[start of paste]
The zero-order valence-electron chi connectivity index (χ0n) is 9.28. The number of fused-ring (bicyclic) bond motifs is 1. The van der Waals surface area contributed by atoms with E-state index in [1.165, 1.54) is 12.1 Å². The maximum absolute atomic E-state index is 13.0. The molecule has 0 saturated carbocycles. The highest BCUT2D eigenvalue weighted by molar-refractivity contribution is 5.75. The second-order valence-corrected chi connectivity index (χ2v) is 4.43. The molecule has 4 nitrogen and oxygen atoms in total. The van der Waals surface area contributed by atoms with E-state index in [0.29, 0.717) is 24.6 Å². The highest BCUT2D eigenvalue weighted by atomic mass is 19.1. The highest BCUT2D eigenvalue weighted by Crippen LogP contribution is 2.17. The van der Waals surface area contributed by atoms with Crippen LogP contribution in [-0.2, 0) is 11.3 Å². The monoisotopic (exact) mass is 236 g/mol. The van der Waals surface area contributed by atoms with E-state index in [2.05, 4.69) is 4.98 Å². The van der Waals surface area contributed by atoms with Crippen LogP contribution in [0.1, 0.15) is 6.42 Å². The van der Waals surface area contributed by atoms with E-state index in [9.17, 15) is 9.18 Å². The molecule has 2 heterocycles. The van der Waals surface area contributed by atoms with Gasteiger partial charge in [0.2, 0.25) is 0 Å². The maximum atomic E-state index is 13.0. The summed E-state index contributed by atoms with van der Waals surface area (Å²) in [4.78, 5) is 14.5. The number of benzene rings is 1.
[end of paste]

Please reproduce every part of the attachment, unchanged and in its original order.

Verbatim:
The zero-order valence-electron chi connectivity index (χ0n) is 9.28. The number of fused-ring (bicyclic) bond motifs is 1. The van der Waals surface area contributed by atoms with E-state index in [1.165, 1.54) is 12.1 Å². The maximum absolute atomic E-state index is 13.0. The molecule has 0 saturated carbocycles. The highest BCUT2D eigenvalue weighted by molar-refractivity contribution is 5.75. The second-order valence-corrected chi connectivity index (χ2v) is 4.43. The molecule has 4 nitrogen and oxygen atoms in total. The van der Waals surface area contributed by atoms with E-state index in [0.29, 0.717) is 24.6 Å². The highest BCUT2D eigenvalue weighted by atomic mass is 19.1. The highest BCUT2D eigenvalue weighted by Crippen LogP contribution is 2.17. The van der Waals surface area contributed by atoms with Crippen LogP contribution in [-0.2, 0) is 11.3 Å². The monoisotopic (exact) mass is 236 g/mol. The van der Waals surface area contributed by atoms with E-state index in [2.05, 4.69) is 4.98 Å². The van der Waals surface area contributed by atoms with Crippen LogP contribution in [0.1, 0.15) is 6.42 Å². The van der Waals surface area contributed by atoms with E-state index in [9.17, 15) is 9.18 Å². The molecule has 2 heterocycles. The van der Waals surface area contributed by atoms with Gasteiger partial charge in [0.2, 0.25) is 0 Å². The maximum atomic E-state index is 13.0. The summed E-state index contributed by atoms with van der Waals surface area (Å²) in [4.78, 5) is 14.5. The number of benzene rings is 1.